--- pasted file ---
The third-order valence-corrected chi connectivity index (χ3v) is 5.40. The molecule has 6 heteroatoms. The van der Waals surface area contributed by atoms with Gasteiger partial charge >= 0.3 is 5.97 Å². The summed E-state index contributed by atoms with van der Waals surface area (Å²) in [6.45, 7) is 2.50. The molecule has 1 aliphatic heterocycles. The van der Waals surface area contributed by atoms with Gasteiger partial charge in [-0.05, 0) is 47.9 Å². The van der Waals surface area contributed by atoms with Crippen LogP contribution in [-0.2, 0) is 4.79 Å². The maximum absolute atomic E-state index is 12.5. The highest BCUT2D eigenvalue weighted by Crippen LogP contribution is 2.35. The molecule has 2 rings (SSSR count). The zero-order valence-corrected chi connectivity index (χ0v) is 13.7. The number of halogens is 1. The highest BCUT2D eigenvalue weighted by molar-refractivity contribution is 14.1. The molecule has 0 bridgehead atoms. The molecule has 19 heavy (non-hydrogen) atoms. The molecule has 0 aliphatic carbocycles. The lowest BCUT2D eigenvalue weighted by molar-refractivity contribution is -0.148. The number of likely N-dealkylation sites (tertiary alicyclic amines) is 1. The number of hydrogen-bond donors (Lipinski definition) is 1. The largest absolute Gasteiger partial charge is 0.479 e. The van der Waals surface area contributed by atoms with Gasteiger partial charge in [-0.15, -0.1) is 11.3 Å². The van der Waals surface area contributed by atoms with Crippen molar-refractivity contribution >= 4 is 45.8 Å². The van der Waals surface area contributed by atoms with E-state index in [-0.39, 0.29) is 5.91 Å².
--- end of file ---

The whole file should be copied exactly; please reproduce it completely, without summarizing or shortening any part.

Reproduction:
The third-order valence-corrected chi connectivity index (χ3v) is 5.40. The molecule has 6 heteroatoms. The van der Waals surface area contributed by atoms with Gasteiger partial charge >= 0.3 is 5.97 Å². The summed E-state index contributed by atoms with van der Waals surface area (Å²) in [6.45, 7) is 2.50. The molecule has 1 aliphatic heterocycles. The van der Waals surface area contributed by atoms with Gasteiger partial charge in [-0.05, 0) is 47.9 Å². The van der Waals surface area contributed by atoms with Crippen LogP contribution in [-0.2, 0) is 4.79 Å². The maximum absolute atomic E-state index is 12.5. The highest BCUT2D eigenvalue weighted by Crippen LogP contribution is 2.35. The molecule has 2 rings (SSSR count). The zero-order valence-corrected chi connectivity index (χ0v) is 13.7. The number of halogens is 1. The highest BCUT2D eigenvalue weighted by molar-refractivity contribution is 14.1. The molecule has 0 bridgehead atoms. The molecule has 19 heavy (non-hydrogen) atoms. The molecule has 0 aliphatic carbocycles. The lowest BCUT2D eigenvalue weighted by molar-refractivity contribution is -0.148. The number of likely N-dealkylation sites (tertiary alicyclic amines) is 1. The number of hydrogen-bond donors (Lipinski definition) is 1. The largest absolute Gasteiger partial charge is 0.479 e. The van der Waals surface area contributed by atoms with Gasteiger partial charge in [-0.15, -0.1) is 11.3 Å². The van der Waals surface area contributed by atoms with Crippen molar-refractivity contribution >= 4 is 45.8 Å². The van der Waals surface area contributed by atoms with E-state index in [-0.39, 0.29) is 5.91 Å².